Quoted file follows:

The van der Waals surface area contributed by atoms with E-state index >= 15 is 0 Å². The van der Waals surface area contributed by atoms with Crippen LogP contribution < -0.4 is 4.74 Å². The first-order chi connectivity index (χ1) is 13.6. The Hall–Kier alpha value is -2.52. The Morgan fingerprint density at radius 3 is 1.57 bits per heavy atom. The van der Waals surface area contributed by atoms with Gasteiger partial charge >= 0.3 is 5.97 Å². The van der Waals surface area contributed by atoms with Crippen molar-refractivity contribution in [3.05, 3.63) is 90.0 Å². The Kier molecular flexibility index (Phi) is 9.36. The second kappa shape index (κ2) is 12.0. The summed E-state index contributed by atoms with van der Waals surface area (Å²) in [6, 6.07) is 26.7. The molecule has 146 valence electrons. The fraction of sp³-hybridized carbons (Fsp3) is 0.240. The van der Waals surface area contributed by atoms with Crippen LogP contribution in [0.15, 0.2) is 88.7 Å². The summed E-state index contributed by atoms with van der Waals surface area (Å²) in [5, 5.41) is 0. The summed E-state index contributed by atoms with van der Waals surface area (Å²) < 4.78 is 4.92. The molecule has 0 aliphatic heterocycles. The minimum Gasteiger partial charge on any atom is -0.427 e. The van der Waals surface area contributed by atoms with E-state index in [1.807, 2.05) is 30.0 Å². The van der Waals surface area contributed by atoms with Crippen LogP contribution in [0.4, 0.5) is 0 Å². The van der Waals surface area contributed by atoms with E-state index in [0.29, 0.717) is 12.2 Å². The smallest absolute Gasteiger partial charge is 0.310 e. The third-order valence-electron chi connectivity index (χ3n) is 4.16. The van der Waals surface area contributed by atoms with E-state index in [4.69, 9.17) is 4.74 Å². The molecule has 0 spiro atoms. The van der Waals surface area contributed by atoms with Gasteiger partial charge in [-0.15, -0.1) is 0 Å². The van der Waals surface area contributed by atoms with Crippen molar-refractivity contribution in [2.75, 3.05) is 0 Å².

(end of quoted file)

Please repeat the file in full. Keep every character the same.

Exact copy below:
The van der Waals surface area contributed by atoms with E-state index >= 15 is 0 Å². The van der Waals surface area contributed by atoms with Crippen LogP contribution < -0.4 is 4.74 Å². The first-order chi connectivity index (χ1) is 13.6. The Hall–Kier alpha value is -2.52. The Morgan fingerprint density at radius 3 is 1.57 bits per heavy atom. The van der Waals surface area contributed by atoms with Gasteiger partial charge >= 0.3 is 5.97 Å². The van der Waals surface area contributed by atoms with Crippen molar-refractivity contribution in [3.05, 3.63) is 90.0 Å². The Kier molecular flexibility index (Phi) is 9.36. The second kappa shape index (κ2) is 12.0. The summed E-state index contributed by atoms with van der Waals surface area (Å²) in [6, 6.07) is 26.7. The molecule has 146 valence electrons. The fraction of sp³-hybridized carbons (Fsp3) is 0.240. The van der Waals surface area contributed by atoms with Crippen LogP contribution in [0.15, 0.2) is 88.7 Å². The summed E-state index contributed by atoms with van der Waals surface area (Å²) in [5, 5.41) is 0. The summed E-state index contributed by atoms with van der Waals surface area (Å²) < 4.78 is 4.92. The molecule has 0 aliphatic heterocycles. The minimum Gasteiger partial charge on any atom is -0.427 e. The van der Waals surface area contributed by atoms with E-state index in [1.807, 2.05) is 30.0 Å². The van der Waals surface area contributed by atoms with Crippen LogP contribution in [0.4, 0.5) is 0 Å². The van der Waals surface area contributed by atoms with E-state index in [0.29, 0.717) is 12.2 Å². The smallest absolute Gasteiger partial charge is 0.310 e. The third-order valence-electron chi connectivity index (χ3n) is 4.16. The van der Waals surface area contributed by atoms with E-state index in [4.69, 9.17) is 4.74 Å². The molecule has 0 spiro atoms. The van der Waals surface area contributed by atoms with Gasteiger partial charge in [-0.15, -0.1) is 0 Å². The van der Waals surface area contributed by atoms with Crippen molar-refractivity contribution in [2.75, 3.05) is 0 Å².